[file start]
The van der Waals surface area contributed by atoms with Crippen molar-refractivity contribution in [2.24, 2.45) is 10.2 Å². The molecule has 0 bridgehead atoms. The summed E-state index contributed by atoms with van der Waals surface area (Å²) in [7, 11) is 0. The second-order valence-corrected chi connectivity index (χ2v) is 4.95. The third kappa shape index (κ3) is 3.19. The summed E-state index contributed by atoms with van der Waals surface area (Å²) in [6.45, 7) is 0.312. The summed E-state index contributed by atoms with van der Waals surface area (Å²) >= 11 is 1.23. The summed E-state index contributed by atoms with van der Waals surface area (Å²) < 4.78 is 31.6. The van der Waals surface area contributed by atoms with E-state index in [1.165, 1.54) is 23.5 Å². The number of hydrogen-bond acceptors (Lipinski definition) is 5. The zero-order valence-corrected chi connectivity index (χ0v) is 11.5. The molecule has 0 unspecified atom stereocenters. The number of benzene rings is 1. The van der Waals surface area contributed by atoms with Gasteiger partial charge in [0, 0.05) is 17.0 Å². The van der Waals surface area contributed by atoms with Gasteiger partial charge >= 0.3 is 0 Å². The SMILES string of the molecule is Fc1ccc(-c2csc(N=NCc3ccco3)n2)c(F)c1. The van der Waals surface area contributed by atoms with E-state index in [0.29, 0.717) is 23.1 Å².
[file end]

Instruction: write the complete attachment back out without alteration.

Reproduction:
The van der Waals surface area contributed by atoms with Crippen molar-refractivity contribution in [2.24, 2.45) is 10.2 Å². The molecule has 0 bridgehead atoms. The summed E-state index contributed by atoms with van der Waals surface area (Å²) in [7, 11) is 0. The second-order valence-corrected chi connectivity index (χ2v) is 4.95. The third kappa shape index (κ3) is 3.19. The summed E-state index contributed by atoms with van der Waals surface area (Å²) in [6.45, 7) is 0.312. The summed E-state index contributed by atoms with van der Waals surface area (Å²) >= 11 is 1.23. The summed E-state index contributed by atoms with van der Waals surface area (Å²) < 4.78 is 31.6. The van der Waals surface area contributed by atoms with E-state index in [1.165, 1.54) is 23.5 Å². The number of hydrogen-bond acceptors (Lipinski definition) is 5. The zero-order valence-corrected chi connectivity index (χ0v) is 11.5. The molecule has 0 unspecified atom stereocenters. The number of benzene rings is 1. The van der Waals surface area contributed by atoms with Gasteiger partial charge in [0, 0.05) is 17.0 Å². The van der Waals surface area contributed by atoms with Gasteiger partial charge >= 0.3 is 0 Å². The SMILES string of the molecule is Fc1ccc(-c2csc(N=NCc3ccco3)n2)c(F)c1. The van der Waals surface area contributed by atoms with E-state index in [0.29, 0.717) is 23.1 Å².